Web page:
The Kid Is Back

Submitted dissertation. Fired up and ready to go.

Sunday, October 7, 2012


The Economist's Greg Ip makes the case that things are bound to get better. Since voters seem to care about trends and not levels, and things will be getting better, odds are that the party that wins the election this year will win in four years, as well.

Friday, October 5, 2012

Blame Bush

It's sort of cliche to say, but the depth of the badness of the economy really is to a significant degree due to Bush's policies, and Romney's policies are more of the same.

"During the 2000 election, the growth of a budget surplus offered the country a major choice. Al Gore proposed to use most of the surplus to retire the national debt and the balance for public investment. George W. Bush proposed a large, regressive income tax that Gore warned would exacerbate inequality and jeopardize the soundness of the budget.
Then, as now, the Republican simply denied over and over that his plan would do what the Democrats said it would. Bush portrayed his plan as devoting just a small fraction of the surplus to tax cuts and described his tax cut itself as benefitting the poor far more than the rich. And you certainly could find circumstantial evidence to suggest that Bush might govern the way he portrayed himself, rather than the way his plan read. He had governed in a bipartisan way in Texas, he had explicitly denounced the conservative wing of the Congressional GOP, and he had surrounded himself with moderate advisers like Michael Gerson and Karen Hughes.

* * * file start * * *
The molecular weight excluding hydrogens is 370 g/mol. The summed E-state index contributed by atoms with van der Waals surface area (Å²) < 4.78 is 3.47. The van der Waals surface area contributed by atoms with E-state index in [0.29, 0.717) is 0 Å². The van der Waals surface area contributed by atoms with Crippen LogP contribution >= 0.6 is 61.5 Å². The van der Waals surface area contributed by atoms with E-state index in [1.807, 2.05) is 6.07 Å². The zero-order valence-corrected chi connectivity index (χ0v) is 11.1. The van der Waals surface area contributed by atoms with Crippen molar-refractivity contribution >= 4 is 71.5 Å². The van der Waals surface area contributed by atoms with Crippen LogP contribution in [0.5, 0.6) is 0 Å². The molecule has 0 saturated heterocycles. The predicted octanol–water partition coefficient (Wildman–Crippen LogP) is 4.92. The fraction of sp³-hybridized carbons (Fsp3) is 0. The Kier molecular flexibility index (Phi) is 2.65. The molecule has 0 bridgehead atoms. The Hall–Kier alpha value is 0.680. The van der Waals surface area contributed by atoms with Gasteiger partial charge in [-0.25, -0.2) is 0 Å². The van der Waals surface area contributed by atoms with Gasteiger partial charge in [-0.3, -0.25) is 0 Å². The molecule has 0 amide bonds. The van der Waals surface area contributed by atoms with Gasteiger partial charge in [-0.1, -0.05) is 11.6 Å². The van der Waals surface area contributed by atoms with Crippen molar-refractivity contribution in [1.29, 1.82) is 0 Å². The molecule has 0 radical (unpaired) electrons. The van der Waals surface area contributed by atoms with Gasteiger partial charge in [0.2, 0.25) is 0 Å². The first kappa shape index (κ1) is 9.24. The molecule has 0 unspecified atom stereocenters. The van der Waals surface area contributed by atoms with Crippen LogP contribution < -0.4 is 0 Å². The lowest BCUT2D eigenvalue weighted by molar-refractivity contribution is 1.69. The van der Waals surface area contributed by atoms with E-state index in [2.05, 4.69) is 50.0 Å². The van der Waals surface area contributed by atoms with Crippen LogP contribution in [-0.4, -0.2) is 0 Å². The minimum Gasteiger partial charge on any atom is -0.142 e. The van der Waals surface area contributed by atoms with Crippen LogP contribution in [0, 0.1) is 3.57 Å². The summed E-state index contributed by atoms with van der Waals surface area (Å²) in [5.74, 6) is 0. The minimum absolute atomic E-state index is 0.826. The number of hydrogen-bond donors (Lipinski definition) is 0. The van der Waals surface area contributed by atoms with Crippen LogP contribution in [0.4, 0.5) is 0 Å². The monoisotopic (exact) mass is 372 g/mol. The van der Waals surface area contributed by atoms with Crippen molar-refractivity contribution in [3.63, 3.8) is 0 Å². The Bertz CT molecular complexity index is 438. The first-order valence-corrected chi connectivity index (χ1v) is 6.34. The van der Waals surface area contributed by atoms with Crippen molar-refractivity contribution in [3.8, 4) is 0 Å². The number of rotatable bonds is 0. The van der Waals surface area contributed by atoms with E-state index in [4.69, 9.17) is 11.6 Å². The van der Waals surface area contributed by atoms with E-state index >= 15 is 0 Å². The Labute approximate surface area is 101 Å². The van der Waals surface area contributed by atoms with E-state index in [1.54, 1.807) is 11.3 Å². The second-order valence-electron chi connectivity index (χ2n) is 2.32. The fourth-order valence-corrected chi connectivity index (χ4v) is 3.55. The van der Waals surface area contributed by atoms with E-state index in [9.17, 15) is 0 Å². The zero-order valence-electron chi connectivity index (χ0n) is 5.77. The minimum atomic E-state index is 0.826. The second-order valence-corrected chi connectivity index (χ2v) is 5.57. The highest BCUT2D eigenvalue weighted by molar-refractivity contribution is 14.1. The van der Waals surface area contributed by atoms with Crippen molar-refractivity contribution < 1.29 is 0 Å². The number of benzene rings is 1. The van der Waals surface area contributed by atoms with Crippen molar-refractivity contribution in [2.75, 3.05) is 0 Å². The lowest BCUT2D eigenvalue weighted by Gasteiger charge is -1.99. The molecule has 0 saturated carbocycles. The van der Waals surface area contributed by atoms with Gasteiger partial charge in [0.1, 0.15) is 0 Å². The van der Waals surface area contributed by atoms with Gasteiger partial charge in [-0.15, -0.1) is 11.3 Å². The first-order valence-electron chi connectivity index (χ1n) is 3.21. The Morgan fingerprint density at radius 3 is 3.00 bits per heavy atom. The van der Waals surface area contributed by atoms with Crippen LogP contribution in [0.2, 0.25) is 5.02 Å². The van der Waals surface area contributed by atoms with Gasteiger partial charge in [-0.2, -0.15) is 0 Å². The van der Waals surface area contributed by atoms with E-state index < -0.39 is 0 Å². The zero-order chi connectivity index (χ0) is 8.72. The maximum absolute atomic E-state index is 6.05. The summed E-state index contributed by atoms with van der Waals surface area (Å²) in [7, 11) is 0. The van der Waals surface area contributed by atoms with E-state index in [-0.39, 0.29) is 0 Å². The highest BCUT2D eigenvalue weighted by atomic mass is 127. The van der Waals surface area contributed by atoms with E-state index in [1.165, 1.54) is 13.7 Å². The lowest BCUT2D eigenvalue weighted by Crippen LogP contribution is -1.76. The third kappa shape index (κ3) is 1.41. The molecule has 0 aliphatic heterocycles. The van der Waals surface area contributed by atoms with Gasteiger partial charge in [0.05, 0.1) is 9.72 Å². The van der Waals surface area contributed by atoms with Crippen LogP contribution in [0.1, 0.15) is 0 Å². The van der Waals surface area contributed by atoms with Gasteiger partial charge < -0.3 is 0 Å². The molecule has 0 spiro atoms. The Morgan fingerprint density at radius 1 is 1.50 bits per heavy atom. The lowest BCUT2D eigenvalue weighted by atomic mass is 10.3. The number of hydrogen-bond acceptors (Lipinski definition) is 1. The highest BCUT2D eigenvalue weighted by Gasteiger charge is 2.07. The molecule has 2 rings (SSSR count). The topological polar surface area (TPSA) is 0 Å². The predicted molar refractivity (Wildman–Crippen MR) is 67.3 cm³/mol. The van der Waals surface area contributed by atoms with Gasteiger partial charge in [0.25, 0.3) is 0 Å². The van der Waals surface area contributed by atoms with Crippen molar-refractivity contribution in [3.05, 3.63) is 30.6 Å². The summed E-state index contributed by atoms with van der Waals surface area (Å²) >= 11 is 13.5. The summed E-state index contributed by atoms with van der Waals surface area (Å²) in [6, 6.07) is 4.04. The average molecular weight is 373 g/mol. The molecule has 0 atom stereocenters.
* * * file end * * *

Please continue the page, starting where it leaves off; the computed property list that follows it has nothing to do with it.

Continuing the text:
But Bush in fact followed through on what his plan actually did, which happened to be what Gore described it as, and not what Bush described it as. His promises to maintain the budget surplus and direct most of the tax cuts to lower-earners fell by the wayside. What mattered was the party, and the Republican Party was committed to a policy of regressive tax cuts."

Monday, October 1, 2012


It's just a game.